The sudden resignation of Overstock.com Inc. founder and Chief Executive Patrick Byrne takes away a major distraction, but doesn’t solve any issues for the questionable company.
Byrne announced his resignation Tuesday morning, a week after he told the world in a corporate news release that he had an affair with a Russian spy and had provided important information to the “men in black” in Washington. Consistent with that spy drama, Byrne wrapped up his time at Overstock with a lengthy interview in Forbes, in which he sounded like a character on the lam in a film noir.
“I will be sitting on a beach in South America shortly, and that is all I want to think about,” he told Forbes in a call from his car, after delivering a farewell speech to his surprised employees. Byrne told the reporter he had his bags packed. “I want to focus on getting back into good shape, doing yoga and becoming a vegetarian.”
An escape to South America and a focus on getting in shape sounds like the plans of a future fugitive from justice, not a chief executive. So this is a good time to mention that Overstock is in the middle of an apparently expanding Securities and Exchange Commission investigation. And that is just one of the issues that should temper any optimism Overstock investors should feel as Byrne takes his leave. But the latest chapter in the saga of Overstock
In a lengthy 16-minute interview on Fox Business’s “Bulls and Bears,” Byrne said he is leaving Overstock in a “perfect place” and said that he is “not getting chased out” of his company. He said he came forward with information about political espionage against Hillary Clinton, Marco Rubio, Ted Cruz and Donald Trump because he felt it was his duty as an American, and that it had nothing to do with Overstock. “I have been warned that the apparatus of Washington is going to grind me into dust and that’s going to happen, and I have to get that away from the company.”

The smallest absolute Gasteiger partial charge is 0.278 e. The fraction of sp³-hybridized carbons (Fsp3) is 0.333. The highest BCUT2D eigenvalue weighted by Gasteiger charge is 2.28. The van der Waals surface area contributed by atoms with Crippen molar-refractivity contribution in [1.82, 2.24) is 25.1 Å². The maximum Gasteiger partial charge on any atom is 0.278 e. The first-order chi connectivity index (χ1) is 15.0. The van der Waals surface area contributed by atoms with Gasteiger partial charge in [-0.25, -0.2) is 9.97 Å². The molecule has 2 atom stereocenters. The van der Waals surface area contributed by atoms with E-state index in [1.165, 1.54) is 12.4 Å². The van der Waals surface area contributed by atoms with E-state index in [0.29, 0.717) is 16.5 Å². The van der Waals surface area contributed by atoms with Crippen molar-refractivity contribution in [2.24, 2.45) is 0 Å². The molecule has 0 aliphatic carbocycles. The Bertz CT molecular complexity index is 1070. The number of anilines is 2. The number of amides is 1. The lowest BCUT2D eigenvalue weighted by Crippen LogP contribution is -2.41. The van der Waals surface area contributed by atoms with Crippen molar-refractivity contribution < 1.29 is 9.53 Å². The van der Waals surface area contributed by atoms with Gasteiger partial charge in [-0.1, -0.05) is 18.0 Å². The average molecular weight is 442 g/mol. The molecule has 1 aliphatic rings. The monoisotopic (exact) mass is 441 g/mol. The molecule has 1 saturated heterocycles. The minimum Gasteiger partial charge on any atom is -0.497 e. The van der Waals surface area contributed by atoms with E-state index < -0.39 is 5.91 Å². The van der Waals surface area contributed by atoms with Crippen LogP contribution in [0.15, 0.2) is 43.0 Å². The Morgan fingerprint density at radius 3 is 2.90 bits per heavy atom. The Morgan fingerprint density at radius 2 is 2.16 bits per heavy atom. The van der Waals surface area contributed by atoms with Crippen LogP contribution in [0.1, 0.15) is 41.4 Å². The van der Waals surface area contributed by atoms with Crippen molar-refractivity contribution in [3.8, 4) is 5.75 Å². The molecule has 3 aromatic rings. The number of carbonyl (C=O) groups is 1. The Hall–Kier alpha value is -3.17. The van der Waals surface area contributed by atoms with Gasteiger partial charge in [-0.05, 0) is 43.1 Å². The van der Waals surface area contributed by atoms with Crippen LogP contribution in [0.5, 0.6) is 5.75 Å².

Byrne did not mention any plans to go to South America to Fox. But if indeed he is sitting on a beach, forgetting about Overstock’s problems, the remaining company executives and investors are left holding the shopping bag, so to speak. Regarding the SEC investigation, Overstock disclosed this month that it had received a follow-up request from the SEC in its investigation into its tZero blockchain business and its crypto token offering.
Financially, Overstock’s most recent quarter showed a 29.2% drop in revenue in the core retail business, and again another quarter went by without selling that business, as Byrne has been trying to do since last year to focus on Overstock’s fledgling, but still money-losing, blockchain efforts. Those efforts appear in part to stem from Byrne’s fascination with the digital currency bitcoin
and an obsession with revenge on Wall Street, for which he has no love, after a lengthy legal battle with some of the biggest firms on the street over allegations that they enabled naked short selling. TZero is a digital trading platform that would circumvent traditional trading mechanisms.
If there was any doubt though, that Byrne’s vision remains intact, one obvious clue is that Jonathan Johnson III, the president of Medici Ventures, Overstock’s blockchain arm, was named interim chief executive of Overstock. Overstock’s Chief Algorithms Officer Kamelia Aryafa, who was described as a brilliant machine-learning scientist, replaced Byrne on the board. She was also promoted to executive vice president in the retail business. Johnson is already on the board.
But putting Johnson in charge of the entire company shows that the Overstock board believes the future of the business is with Medici and tZero. Johnson is also reprising a role that he held in 2013, when he was acting CEO, while Byrne took a leave of absence for medical reasons. He was also the president of Overstock for five years.
“I am confident Overstock’s future — both in retail and blockchain — is bright,” Johnson said in the company’s news release Thursday.
On Monday, Overstock will host a conference call for investors, where perhaps some answers will come as to whether Byrne’s complete vision of Overstock will be continued, or what, if anything will happen with the core retail business, which has been hurt by tougher competition from its money-losing rival Wayfair.
. In his Fox interview, Byrne said that once he stopped focusing on “chasing the monsters who lose $3 billion,” Overstock became profitable again on an EBITDA basis.
So whether Byrne is escaping Washington because of a political spy plot or an expanded SEC investigation, it’s not completely clear. But investors can be sure that Overstock’s remaining executives are now left to determine whether Bryne’s vision is genius and worth their continued pursuit, or a bunch of impossible ideas that will blow up in the wake of his abrupt departure.